Early Portuguese activities.

Early Portuguese activities are detailed in a narrative by Mendez Pinto a trader who arrived at the Martaban River during a expedition led by Branuinoco. The King of Pegu (Bago) was assisted by four Portuguese ships commanded by John Cayero against the Kingdom of Martaban. Pinto's ship dropped anchor in the river on the night of March 27 1547 intending to proceed to Martaban in the morning. 

The visitors were disturbed by the sound of heavy gunfire from the direction of Martaban. Despite unease at not being able to identify the source of the firing the galleon continued its voyage in the morning. As the vessel came in sight of the massive walls and numerous towers of Martaban the signs of tremendous conflict were revealed. Pinto soon contacted his countrymen who were serving in the Pegu camp. He found them a nondescript crew but "...all rich and in rood condition." He was pressed to join them but preferred the freedom and lack of responsibility of a spectator. What he saw did not stimulate his national pride. 

The King of Martaban after holding out against tremendous odds was at length betrayed into a surrender by some Portuguese captains. He threw himself on the neck of his elephant and said: "Let me not see those ungrateful and wicked men! Kill me or remove them or I will not go further." Upon this the Myanmar guard reviled the Portuguese and bade them all retire and shave their heads. "Not to tell a lie," observed Pinto I was never more hurt in my life than by this public insult offered to the honor of my countrymen.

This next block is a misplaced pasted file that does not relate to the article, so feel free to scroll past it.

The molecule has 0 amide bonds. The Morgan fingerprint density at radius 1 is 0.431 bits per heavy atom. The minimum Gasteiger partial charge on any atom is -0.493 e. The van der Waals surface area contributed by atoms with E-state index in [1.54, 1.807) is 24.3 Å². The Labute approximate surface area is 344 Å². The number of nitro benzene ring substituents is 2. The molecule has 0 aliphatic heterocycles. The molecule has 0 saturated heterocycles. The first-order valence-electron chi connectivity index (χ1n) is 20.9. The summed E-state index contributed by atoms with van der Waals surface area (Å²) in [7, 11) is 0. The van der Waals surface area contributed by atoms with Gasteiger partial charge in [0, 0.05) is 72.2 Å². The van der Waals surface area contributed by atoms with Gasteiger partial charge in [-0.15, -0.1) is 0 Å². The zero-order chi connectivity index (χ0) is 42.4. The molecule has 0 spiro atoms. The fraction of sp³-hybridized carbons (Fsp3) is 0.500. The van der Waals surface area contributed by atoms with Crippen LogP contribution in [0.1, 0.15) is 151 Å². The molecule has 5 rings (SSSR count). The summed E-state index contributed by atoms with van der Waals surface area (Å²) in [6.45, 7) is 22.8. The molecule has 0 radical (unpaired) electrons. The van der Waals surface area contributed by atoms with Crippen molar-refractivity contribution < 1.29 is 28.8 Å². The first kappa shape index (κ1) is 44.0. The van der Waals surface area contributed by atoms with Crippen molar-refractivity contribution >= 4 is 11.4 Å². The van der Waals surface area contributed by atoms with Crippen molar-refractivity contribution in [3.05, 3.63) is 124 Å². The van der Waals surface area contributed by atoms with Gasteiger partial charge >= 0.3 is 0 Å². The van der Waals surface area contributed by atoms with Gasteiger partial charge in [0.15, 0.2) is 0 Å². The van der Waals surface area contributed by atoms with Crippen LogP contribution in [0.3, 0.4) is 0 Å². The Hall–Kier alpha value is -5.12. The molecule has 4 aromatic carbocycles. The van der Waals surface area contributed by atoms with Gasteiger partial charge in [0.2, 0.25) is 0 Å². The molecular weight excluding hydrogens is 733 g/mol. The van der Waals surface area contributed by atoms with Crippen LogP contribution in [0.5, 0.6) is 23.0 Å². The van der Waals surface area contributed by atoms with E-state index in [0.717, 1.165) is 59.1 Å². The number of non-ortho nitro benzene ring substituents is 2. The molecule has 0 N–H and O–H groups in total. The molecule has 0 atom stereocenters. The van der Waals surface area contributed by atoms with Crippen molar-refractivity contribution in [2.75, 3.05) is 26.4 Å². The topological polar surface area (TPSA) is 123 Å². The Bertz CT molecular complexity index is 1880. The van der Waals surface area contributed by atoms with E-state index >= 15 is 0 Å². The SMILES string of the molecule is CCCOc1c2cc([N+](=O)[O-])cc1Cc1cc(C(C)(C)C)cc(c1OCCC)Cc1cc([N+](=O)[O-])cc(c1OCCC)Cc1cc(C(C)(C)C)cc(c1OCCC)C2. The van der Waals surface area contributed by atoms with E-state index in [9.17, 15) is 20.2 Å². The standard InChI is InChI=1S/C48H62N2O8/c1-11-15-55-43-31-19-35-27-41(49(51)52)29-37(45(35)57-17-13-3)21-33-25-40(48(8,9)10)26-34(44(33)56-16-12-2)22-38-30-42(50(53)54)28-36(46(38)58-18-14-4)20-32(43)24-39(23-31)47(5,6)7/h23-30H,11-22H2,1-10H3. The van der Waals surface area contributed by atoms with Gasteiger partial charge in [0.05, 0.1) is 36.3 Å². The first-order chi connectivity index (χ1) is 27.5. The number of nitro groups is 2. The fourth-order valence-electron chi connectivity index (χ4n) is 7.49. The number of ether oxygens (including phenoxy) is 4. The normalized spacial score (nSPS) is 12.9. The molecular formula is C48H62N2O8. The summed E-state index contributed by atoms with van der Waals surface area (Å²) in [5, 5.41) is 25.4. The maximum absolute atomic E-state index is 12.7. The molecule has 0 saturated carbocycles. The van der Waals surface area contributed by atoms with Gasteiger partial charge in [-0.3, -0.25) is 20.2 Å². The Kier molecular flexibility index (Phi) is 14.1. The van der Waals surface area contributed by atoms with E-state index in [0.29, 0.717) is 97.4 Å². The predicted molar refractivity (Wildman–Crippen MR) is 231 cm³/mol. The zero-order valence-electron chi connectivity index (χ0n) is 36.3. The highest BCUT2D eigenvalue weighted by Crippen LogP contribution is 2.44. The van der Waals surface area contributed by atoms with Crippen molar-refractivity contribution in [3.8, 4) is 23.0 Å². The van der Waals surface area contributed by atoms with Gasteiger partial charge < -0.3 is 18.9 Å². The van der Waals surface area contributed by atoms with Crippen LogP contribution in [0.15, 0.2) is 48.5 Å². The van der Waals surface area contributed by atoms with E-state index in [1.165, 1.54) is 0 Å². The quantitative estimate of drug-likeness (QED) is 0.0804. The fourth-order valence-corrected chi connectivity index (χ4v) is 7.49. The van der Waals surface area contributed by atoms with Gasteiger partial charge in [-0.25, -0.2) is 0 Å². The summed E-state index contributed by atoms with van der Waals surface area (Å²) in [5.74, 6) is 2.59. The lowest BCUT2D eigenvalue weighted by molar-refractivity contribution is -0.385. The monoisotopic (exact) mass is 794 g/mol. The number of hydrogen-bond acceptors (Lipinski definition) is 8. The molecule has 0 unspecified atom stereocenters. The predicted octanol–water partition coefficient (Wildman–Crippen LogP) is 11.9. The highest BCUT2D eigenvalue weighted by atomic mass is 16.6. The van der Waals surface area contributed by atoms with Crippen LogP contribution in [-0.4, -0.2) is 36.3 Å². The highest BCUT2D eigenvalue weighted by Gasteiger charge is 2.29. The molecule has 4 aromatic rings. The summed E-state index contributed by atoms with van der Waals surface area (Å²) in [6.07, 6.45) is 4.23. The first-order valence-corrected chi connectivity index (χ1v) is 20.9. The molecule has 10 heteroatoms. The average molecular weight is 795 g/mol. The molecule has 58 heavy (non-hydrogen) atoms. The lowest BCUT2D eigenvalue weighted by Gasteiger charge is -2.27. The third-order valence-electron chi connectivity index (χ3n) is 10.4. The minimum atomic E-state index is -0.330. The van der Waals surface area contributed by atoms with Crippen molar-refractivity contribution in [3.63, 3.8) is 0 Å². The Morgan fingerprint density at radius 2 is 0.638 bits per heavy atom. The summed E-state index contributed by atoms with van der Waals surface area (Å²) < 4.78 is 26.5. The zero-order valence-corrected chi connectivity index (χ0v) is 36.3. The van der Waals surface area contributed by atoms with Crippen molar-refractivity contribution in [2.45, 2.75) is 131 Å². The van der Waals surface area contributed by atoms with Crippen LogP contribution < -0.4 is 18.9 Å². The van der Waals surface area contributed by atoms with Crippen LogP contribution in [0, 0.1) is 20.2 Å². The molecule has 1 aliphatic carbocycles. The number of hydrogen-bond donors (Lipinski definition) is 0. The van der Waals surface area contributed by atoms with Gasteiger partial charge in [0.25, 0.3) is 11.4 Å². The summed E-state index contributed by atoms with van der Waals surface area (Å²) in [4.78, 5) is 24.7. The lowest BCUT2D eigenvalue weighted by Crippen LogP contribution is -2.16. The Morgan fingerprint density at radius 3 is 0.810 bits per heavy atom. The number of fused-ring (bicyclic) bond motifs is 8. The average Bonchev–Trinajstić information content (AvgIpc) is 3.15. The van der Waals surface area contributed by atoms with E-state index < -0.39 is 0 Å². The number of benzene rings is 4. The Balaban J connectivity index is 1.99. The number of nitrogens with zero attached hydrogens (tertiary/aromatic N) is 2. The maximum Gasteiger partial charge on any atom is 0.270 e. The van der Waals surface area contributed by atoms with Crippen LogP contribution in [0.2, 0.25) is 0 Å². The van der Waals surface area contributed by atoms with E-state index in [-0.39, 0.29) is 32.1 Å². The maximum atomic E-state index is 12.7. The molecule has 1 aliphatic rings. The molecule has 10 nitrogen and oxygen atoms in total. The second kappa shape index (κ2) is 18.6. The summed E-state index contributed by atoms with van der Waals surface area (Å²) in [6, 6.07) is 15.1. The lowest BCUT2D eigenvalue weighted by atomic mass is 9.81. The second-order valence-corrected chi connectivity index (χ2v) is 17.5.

It is easy to believe the veracious chronics for the deed of betrayal was vile. Branginoco promised to spare the life of the King and of his women and children. However no sooner did he get the unfortunate King into his power than he proceeded to wreak vengeance upon his captive in truly oriental fashion. The Queen her children and ladies-in-waiting numbering about 140 were suspended by their feet from gibbets until death put an end to their suffering. The King and forty of his nobles were cast into the sea with stones tied to their necks. So revolting was the whole business that Branginoco's own men rose in protest but the tyrant having accomplished his end withdrew to Pegu and so escaped the threat. Branginoco followed his conquest of  Martaban with an attack on Prome. 

After a siege of five months Prome was captured and burned and its inhabitants put to the sword. The atroci-ties which stained his victory at Martaban were repeated. According to Portuguese writers two thousand children were cut to pieces and given as food to wild animals. The Queen was pub-licly whipped and killed after horrible treatment at the hand of soldiers. Later the corpse of the ill-fated lady was tied to the person of the King and with this gruesome encumbrance, he was thrown into the river. A similar fate befell three hundred principal inhabitants of the city. Subsequently a vast army led by Branginoco and including a thousand Portuguese laid siege to Ayuthaya.